A Practical Performance Comparison Between 802.11n and 802.11ac Standards
It is well known that the technological performance level of wireless communications in open frequency bands has increased considerably in the last years. Today, many devices that we use is based on wireless communications. This article aims to achieve a practical comparison between 802.11n and 802.11ac performance standards. Practical determinations were made through performance measurements in a wireless communications infrastructure, built by interconnecting pairs of wireless access point equipment, located in close proximity, to ensure maximum performance. The performances of IEEE 802.11ac and 802.11n standards were studied using the traffic measurement method, observing the necessary bandwidth and the response time for different sizes of data packets generated in the testbed communication infrastructure. An important aspect that was taken into consideration refers to the constant monitoring of resources load used for communication processes (CPU load from routers used in test process), to ensure that determinations were not compromised by hardware limitations of the equipment used.
Keywords: 80211n80211acwireless standardsperformance measurementsmonitoring resources
The IEEE 802.11ac is nowadays the most advanced standard for data transmission over a wireless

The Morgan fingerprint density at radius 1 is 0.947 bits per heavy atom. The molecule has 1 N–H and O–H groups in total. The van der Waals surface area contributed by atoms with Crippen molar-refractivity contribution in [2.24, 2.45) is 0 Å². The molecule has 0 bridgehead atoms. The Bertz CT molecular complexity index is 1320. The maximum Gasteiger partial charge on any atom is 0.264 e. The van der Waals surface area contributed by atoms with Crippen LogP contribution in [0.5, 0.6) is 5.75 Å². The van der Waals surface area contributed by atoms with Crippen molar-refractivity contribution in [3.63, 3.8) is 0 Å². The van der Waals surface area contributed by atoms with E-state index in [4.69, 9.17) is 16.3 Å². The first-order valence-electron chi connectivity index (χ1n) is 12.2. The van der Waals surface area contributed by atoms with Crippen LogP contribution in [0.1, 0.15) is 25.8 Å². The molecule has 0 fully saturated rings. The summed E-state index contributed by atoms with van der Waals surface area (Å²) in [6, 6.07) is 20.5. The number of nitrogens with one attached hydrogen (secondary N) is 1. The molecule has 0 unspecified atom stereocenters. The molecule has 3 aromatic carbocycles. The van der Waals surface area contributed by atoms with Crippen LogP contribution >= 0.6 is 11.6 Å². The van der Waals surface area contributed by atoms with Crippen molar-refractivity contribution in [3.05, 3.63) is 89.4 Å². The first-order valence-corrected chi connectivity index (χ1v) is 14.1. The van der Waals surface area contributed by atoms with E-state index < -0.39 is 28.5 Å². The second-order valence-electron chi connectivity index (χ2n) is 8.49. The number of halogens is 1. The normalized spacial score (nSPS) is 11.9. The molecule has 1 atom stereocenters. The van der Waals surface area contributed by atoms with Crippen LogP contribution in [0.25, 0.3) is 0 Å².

environment. This communication standard can be briefly characterized by the following significant features:
providing high-throughput communications, reaching Gbit/s speed level;
proposing the migration to a cleaner 5GHz spectrum;
offering the opportunity for the implementations having mixed frequency bands for data
transmission, in the 2.4 GHz and 5GHz;
supports more performant MIMO (Multi-User Multiple-Input Multiple-Output) mode for
transmission antennas, that can be used to send information simultaneously to multiple clients, up
to four simultaneous MU-MIMO (Multi-User Multiple-Input Multiple-Output) downlink clients;
superior Modulation and Coding Schemes (MCS) with high signal modulations as QAM -
Quadrature amplitude modulation (QAM 256);
space multiplexing thought SDMA (Space Division Multiple Access), up to eight spatial streams
(compared with for in 802.11n MIMO);
commonly, the 802.11ac standard has 10 MCS (Andrew von Nagy, 2013).
Wireless technologies are widely implemented in the most diverse devices (IEEE, 2016). Wireless
chips are currently encountered on tablets, smartphones, TVs, game consoles, printers and the list could
continue. In parallel, to support the equipment growth, multiple wireless networks must be deployed in
various places, which include institutions, schools, shopping malls, universities and others. Wireless
hotspots with Internet access are also commonly installed in public areas, where any user can connect and
access resources it needs (Ong et al., 2011).
Lately, with the passing years, it is found that one of the trends of communications market
development is represented by the IT services migration into the cloud, to ease the use of resources. In the